Sinularia are one of my favorite soft corals. There
are several different kinds of Sinularia commonly
available, and each is colorful with an interesting
shape. The most familiar kind of Sinularia is
probably Sinularia dura, commonly known as the cabbage
This Sinularia grows in a shape much like
a pinkish cabbage. The flesh is translucent and may
have a greenish tint. Often there will be a row of
polyps on the very edges of the "leaf."
Other types of Sinularia grow in finger shapes or even
in a shape like a cauliflower head. The shapes and
colors can be highly variable, but in this genus, they
are always beautiful.
I have recently propagated a lot of a gorgeous and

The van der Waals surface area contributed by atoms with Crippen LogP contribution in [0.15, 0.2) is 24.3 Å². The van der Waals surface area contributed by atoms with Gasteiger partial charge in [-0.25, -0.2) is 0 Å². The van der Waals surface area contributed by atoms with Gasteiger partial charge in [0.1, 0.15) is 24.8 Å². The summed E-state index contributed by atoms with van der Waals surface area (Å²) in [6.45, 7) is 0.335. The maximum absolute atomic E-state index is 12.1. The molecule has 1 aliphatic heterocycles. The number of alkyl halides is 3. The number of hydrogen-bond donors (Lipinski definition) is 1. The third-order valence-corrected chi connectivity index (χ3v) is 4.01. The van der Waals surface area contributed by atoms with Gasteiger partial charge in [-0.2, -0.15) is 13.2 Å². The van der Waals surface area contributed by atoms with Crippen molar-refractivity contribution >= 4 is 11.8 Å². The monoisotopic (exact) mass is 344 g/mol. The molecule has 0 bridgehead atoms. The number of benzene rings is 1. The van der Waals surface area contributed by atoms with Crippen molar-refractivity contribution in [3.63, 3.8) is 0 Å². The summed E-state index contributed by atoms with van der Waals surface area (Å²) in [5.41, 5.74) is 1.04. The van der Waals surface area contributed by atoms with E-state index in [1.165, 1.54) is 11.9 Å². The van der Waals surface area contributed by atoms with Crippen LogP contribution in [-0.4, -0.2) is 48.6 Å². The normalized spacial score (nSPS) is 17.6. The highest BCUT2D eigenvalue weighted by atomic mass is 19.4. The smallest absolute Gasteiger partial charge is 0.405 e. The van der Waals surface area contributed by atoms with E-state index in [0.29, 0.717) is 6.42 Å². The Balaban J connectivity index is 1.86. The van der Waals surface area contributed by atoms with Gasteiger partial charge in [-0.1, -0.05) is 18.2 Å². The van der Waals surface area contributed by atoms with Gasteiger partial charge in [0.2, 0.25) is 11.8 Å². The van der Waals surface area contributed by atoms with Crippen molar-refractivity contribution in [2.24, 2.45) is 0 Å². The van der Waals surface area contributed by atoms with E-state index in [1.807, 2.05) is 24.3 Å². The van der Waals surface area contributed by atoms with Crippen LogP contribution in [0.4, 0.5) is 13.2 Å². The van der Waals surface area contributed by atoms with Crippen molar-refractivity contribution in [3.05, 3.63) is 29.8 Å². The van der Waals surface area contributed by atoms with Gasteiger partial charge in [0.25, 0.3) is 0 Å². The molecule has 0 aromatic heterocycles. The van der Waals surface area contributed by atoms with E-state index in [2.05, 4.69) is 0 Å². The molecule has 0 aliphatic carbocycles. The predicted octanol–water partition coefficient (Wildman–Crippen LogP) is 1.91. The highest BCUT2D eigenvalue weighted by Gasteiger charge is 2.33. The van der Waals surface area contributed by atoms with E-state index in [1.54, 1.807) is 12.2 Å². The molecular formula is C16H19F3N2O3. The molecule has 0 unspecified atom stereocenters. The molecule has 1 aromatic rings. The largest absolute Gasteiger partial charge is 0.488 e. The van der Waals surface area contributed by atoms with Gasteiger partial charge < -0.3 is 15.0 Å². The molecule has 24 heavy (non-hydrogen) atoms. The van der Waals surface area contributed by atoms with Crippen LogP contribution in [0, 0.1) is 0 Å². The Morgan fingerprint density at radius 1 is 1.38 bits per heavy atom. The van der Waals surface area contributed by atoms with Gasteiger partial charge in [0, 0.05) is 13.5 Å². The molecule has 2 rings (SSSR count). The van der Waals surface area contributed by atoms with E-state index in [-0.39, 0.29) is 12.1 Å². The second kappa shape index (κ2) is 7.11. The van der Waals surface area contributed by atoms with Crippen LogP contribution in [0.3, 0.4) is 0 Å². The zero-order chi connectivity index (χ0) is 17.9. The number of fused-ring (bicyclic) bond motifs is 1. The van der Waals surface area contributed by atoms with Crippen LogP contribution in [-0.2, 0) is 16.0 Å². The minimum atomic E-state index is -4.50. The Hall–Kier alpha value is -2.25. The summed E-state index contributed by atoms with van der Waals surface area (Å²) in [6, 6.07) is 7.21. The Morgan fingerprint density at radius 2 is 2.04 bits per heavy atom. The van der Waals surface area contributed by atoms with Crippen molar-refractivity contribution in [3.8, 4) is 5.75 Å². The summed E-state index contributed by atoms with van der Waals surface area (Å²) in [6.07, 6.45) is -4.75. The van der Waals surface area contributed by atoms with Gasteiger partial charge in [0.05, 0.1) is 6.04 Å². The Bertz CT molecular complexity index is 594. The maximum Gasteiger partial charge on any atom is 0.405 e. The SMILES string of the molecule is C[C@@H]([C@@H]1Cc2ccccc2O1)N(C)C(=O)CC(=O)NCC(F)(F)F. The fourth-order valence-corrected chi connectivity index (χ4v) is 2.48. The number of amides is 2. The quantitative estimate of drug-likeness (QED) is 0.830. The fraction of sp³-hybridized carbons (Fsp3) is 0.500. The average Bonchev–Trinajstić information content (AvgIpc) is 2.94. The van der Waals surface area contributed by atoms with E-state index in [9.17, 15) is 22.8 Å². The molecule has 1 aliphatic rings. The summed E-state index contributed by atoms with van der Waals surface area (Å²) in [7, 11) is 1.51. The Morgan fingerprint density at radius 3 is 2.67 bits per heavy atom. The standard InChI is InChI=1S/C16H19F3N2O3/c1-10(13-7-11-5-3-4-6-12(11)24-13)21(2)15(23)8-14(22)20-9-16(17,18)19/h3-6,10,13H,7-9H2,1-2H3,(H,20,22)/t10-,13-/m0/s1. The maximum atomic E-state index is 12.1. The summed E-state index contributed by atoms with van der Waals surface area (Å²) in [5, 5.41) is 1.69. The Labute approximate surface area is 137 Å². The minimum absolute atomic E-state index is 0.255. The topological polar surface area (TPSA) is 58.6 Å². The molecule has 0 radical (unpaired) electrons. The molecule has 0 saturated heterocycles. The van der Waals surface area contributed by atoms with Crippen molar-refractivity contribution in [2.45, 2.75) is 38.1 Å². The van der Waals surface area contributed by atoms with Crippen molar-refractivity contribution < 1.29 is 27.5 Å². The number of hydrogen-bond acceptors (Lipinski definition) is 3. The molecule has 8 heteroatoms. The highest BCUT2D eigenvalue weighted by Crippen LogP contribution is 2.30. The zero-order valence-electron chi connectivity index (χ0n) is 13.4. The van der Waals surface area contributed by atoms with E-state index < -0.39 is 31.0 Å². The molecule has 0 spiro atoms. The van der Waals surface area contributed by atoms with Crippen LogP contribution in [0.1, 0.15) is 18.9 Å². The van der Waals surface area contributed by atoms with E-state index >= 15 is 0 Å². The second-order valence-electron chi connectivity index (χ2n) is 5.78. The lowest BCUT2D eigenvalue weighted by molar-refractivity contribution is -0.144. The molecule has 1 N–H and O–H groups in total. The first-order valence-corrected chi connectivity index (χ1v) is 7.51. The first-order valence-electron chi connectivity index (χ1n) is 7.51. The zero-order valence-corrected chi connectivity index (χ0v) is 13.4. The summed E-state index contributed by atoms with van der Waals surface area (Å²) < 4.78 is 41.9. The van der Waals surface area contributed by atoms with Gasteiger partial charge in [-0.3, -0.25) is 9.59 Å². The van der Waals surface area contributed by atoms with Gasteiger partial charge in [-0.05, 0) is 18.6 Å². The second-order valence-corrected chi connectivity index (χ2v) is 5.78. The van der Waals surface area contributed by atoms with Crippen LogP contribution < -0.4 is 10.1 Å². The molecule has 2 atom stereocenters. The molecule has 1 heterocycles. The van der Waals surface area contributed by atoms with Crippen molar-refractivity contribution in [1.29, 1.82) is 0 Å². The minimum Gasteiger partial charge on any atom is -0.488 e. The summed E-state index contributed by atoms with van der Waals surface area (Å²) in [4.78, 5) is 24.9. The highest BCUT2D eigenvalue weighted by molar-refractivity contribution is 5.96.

rare kind of Sinularia. This green Sinularia grows in
a shape like a weeping willow tree. The color is an
unearthly, glowing green.
These Sinularia grow very quickly, and are pretty
adaptable; I have them in several different systems
here, and each one is doing fine. This particular
species tends to prefer fairly strong current and
light, and will look best in a combination of white
and blue actinic VHO lights.
These corals have specialized cells called Amebocytes,
which produce calcium carbonate spicules. A spicule
is like a little spine that grows in the inside of the
coral lending it support. Calcium carbonate is the
same material that SPS corals use to produce
skeletons, although Sinularia are not directly related
Because of these spicules, Sinularia are easy to
propagate. The spicules make the coral tougher than